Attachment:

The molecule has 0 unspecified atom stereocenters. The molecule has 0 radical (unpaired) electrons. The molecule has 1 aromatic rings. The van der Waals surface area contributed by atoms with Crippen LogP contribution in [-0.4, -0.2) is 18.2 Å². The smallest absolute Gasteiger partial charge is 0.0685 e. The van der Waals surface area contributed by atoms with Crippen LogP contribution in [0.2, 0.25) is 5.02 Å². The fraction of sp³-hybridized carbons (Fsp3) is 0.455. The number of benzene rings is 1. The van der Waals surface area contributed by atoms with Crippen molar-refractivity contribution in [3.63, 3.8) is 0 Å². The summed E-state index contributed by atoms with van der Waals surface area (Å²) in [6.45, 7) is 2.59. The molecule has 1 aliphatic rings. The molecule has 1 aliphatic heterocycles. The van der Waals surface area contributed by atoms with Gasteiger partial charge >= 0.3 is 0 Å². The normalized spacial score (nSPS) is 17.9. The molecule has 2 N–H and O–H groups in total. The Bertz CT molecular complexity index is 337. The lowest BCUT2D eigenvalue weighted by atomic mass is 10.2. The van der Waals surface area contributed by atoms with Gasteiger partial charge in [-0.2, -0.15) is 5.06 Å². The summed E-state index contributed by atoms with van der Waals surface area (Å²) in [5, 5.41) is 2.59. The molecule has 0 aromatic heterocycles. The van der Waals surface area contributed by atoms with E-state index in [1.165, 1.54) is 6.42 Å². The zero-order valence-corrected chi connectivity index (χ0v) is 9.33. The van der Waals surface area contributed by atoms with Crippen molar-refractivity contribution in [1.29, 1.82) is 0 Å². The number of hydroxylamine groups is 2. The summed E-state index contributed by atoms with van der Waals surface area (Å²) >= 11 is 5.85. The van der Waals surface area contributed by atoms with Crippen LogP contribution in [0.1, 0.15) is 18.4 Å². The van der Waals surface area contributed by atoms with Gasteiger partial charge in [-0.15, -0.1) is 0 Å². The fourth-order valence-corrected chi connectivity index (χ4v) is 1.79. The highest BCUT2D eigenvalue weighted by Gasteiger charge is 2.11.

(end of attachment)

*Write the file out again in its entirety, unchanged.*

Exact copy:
The molecule has 0 unspecified atom stereocenters. The molecule has 0 radical (unpaired) electrons. The molecule has 1 aromatic rings. The van der Waals surface area contributed by atoms with Crippen LogP contribution in [-0.4, -0.2) is 18.2 Å². The smallest absolute Gasteiger partial charge is 0.0685 e. The van der Waals surface area contributed by atoms with Crippen LogP contribution in [0.2, 0.25) is 5.02 Å². The fraction of sp³-hybridized carbons (Fsp3) is 0.455. The number of benzene rings is 1. The van der Waals surface area contributed by atoms with Crippen molar-refractivity contribution in [3.63, 3.8) is 0 Å². The summed E-state index contributed by atoms with van der Waals surface area (Å²) in [6.45, 7) is 2.59. The molecule has 1 aliphatic rings. The molecule has 1 aliphatic heterocycles. The van der Waals surface area contributed by atoms with Gasteiger partial charge >= 0.3 is 0 Å². The normalized spacial score (nSPS) is 17.9. The molecule has 2 N–H and O–H groups in total. The Bertz CT molecular complexity index is 337. The lowest BCUT2D eigenvalue weighted by atomic mass is 10.2. The van der Waals surface area contributed by atoms with Gasteiger partial charge in [-0.2, -0.15) is 5.06 Å². The summed E-state index contributed by atoms with van der Waals surface area (Å²) in [5, 5.41) is 2.59. The molecule has 0 aromatic heterocycles. The van der Waals surface area contributed by atoms with E-state index in [1.165, 1.54) is 6.42 Å². The zero-order valence-corrected chi connectivity index (χ0v) is 9.33. The van der Waals surface area contributed by atoms with Crippen molar-refractivity contribution in [1.29, 1.82) is 0 Å². The number of hydroxylamine groups is 2. The summed E-state index contributed by atoms with van der Waals surface area (Å²) >= 11 is 5.85. The van der Waals surface area contributed by atoms with Crippen LogP contribution in [0.1, 0.15) is 18.4 Å². The van der Waals surface area contributed by atoms with Gasteiger partial charge in [-0.15, -0.1) is 0 Å². The fourth-order valence-corrected chi connectivity index (χ4v) is 1.79. The highest BCUT2D eigenvalue weighted by Gasteiger charge is 2.11.